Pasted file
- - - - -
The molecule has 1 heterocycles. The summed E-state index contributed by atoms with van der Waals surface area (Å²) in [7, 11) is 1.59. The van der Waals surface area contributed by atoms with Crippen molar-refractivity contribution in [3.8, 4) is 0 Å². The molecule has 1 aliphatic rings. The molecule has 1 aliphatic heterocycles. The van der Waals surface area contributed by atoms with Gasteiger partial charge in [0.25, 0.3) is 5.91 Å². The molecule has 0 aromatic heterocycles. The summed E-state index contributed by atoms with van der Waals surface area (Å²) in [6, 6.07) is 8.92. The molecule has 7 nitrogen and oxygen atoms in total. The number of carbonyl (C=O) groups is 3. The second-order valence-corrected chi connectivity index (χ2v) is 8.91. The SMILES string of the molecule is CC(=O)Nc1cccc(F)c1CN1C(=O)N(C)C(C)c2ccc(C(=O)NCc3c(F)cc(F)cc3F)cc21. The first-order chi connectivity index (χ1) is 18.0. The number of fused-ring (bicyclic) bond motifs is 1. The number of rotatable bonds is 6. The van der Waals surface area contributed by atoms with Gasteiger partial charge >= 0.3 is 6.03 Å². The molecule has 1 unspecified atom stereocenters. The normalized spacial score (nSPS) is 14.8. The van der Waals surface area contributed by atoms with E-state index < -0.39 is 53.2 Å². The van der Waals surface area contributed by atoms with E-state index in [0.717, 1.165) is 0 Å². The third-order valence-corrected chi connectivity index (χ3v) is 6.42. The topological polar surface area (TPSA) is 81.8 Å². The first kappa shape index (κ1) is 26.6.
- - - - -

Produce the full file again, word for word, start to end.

The molecule has 1 heterocycles. The summed E-state index contributed by atoms with van der Waals surface area (Å²) in [7, 11) is 1.59. The van der Waals surface area contributed by atoms with Crippen molar-refractivity contribution in [3.8, 4) is 0 Å². The molecule has 1 aliphatic rings. The molecule has 1 aliphatic heterocycles. The van der Waals surface area contributed by atoms with Gasteiger partial charge in [0.25, 0.3) is 5.91 Å². The molecule has 0 aromatic heterocycles. The summed E-state index contributed by atoms with van der Waals surface area (Å²) in [6, 6.07) is 8.92. The molecule has 7 nitrogen and oxygen atoms in total. The number of carbonyl (C=O) groups is 3. The second-order valence-corrected chi connectivity index (χ2v) is 8.91. The SMILES string of the molecule is CC(=O)Nc1cccc(F)c1CN1C(=O)N(C)C(C)c2ccc(C(=O)NCc3c(F)cc(F)cc3F)cc21. The first-order chi connectivity index (χ1) is 18.0. The number of fused-ring (bicyclic) bond motifs is 1. The number of rotatable bonds is 6. The van der Waals surface area contributed by atoms with Gasteiger partial charge >= 0.3 is 6.03 Å². The molecule has 1 unspecified atom stereocenters. The normalized spacial score (nSPS) is 14.8. The van der Waals surface area contributed by atoms with E-state index < -0.39 is 53.2 Å². The van der Waals surface area contributed by atoms with E-state index in [0.717, 1.165) is 0 Å². The third-order valence-corrected chi connectivity index (χ3v) is 6.42. The topological polar surface area (TPSA) is 81.8 Å². The first kappa shape index (κ1) is 26.6.